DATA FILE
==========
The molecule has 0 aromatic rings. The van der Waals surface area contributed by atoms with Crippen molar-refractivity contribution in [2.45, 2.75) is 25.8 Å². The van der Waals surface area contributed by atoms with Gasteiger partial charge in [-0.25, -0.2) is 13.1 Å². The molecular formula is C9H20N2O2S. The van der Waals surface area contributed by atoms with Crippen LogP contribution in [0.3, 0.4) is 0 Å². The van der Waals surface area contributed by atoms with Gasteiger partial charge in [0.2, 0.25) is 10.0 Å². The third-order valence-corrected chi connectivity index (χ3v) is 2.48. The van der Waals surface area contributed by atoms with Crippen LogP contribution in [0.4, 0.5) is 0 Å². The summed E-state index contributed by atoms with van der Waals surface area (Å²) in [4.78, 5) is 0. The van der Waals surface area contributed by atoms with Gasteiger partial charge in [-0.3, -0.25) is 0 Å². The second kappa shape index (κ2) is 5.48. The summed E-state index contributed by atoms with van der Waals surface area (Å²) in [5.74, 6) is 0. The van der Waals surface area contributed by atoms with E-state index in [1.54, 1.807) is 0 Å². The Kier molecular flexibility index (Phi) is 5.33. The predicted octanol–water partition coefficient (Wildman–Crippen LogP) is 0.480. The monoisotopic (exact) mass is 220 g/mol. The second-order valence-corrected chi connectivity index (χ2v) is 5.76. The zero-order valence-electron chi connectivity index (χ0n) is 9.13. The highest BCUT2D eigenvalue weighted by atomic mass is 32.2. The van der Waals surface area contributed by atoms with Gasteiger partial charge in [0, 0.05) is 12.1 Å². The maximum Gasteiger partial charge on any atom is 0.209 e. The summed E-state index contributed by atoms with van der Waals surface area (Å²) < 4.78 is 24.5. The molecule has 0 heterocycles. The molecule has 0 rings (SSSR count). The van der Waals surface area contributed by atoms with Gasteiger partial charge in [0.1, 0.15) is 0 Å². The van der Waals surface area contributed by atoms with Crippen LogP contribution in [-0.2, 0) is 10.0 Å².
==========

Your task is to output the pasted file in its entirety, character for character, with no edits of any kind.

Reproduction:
The molecule has 0 aromatic rings. The van der Waals surface area contributed by atoms with Crippen molar-refractivity contribution in [2.45, 2.75) is 25.8 Å². The van der Waals surface area contributed by atoms with Gasteiger partial charge in [-0.25, -0.2) is 13.1 Å². The molecular formula is C9H20N2O2S. The van der Waals surface area contributed by atoms with Crippen LogP contribution in [0.3, 0.4) is 0 Å². The van der Waals surface area contributed by atoms with Gasteiger partial charge in [0.2, 0.25) is 10.0 Å². The third-order valence-corrected chi connectivity index (χ3v) is 2.48. The van der Waals surface area contributed by atoms with Crippen LogP contribution in [0.4, 0.5) is 0 Å². The summed E-state index contributed by atoms with van der Waals surface area (Å²) in [4.78, 5) is 0. The van der Waals surface area contributed by atoms with Gasteiger partial charge in [-0.3, -0.25) is 0 Å². The second kappa shape index (κ2) is 5.48. The summed E-state index contributed by atoms with van der Waals surface area (Å²) in [5.74, 6) is 0. The van der Waals surface area contributed by atoms with E-state index in [1.54, 1.807) is 0 Å². The Kier molecular flexibility index (Phi) is 5.33. The predicted octanol–water partition coefficient (Wildman–Crippen LogP) is 0.480. The monoisotopic (exact) mass is 220 g/mol. The second-order valence-corrected chi connectivity index (χ2v) is 5.76. The zero-order valence-electron chi connectivity index (χ0n) is 9.13. The highest BCUT2D eigenvalue weighted by atomic mass is 32.2. The van der Waals surface area contributed by atoms with Gasteiger partial charge in [0, 0.05) is 12.1 Å². The maximum Gasteiger partial charge on any atom is 0.209 e. The summed E-state index contributed by atoms with van der Waals surface area (Å²) < 4.78 is 24.5. The molecule has 0 heterocycles. The molecule has 0 rings (SSSR count). The van der Waals surface area contributed by atoms with Gasteiger partial charge in [0.1, 0.15) is 0 Å². The van der Waals surface area contributed by atoms with Crippen LogP contribution in [-0.2, 0) is 10.0 Å².